Replay 2023: The most significant research and innovation happenings of the year

19 Dec 2023 | News

As 2023 draws to a close, we have put together a list of the stories that shaped research and innovation policy over the past 12 months

2023 has been perhaps one of the most interesting and intense years in European and international research and innovation policy.

The world is grappling with the medium-term economic effects of the COVID-19 pandemic, the consequences of Russia’s invasion of Ukraine, growing concerns over a new technology race between the US and China and war in the Middle East.

In Europe, governments are struggling with inflation, shrinking public budgets and the prospect of prolonged economic stagnation. Brussels, the piggy in the middle of the Sino-American technology tussle, is struggling to revive EU’s technological and industrial might, with investments in semiconductors, defence and energy, and legislation to deal with developments in artificial intelligence, so the old continent can remain relevant in the new geopolitical order.

All this is having a significant impact on the world of science and technology. The EU has managed to expand the pool of international partners in Horizon Europe and has redefined the scope of international scientific cooperation, while trying to start preparations for its next multiannual budget and the 10th framework programme for research and innovation.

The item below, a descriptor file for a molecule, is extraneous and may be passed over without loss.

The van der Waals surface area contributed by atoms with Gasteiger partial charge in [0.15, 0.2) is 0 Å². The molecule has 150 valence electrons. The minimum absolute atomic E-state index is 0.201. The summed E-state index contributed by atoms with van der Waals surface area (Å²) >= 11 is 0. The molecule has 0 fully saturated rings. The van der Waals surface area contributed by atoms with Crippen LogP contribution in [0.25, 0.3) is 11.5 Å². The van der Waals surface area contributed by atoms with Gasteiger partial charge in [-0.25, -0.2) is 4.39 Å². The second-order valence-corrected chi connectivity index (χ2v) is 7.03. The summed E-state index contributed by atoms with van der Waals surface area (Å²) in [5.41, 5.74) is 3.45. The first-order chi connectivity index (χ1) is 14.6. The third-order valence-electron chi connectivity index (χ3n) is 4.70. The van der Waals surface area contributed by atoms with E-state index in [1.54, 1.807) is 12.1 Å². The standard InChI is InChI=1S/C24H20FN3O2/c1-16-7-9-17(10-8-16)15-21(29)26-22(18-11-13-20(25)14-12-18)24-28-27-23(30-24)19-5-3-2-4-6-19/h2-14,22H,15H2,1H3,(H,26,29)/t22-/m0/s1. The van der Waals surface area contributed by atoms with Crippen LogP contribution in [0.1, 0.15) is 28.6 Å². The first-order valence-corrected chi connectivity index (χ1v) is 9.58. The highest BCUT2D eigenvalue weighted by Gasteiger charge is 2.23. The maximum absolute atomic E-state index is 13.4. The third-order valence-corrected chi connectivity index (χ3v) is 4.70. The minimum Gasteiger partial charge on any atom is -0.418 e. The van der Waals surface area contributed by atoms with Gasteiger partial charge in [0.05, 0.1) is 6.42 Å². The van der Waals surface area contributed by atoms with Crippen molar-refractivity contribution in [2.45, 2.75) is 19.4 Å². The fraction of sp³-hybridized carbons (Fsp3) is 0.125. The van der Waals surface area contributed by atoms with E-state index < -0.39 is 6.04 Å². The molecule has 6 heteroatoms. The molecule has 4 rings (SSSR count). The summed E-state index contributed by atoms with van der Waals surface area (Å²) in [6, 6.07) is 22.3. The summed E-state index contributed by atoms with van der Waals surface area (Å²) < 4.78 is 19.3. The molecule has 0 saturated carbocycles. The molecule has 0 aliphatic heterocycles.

In our world of research and innovation policy, it's been an eventful year. As we look forward to future developments, here’s a summary of the stories that mattered over the past 12 months.

New leadership

In February, Marc Lemaître took over the reins of the Commission’s research and innovation directorate-general, announcing his agenda for shaping Framework Programme 10 and setting out his views on how to close the R&D gap between eastern and western Europe.

In September, Iliana Ivanova became EU’s new commissioner for research and innovation after Mariya Gabriel went back to Bulgaria to become foreign affairs minister in a new government coalition. Ivanova’s term will be short but decisive: it will shape the final years of Horizon Europe, with the adoption of the strategic plan for the second half of the programme, and the larger-scale kick off of planning for FP10.

Let the FP10 games begin

As early as February, the research and innovation community set out demands for FP10, which is not due to start until 2028. The first consultation organised by the European Commission on the matter produced a clear message: the EU should research grow its research programme, with a clear vision and a good balance between basic and applied science.

Soon after, MEPs Christian Ehler and Maria da Graça Carvalho floated the first budget figure for FP10: €200 billion, double that of Horizon Europe.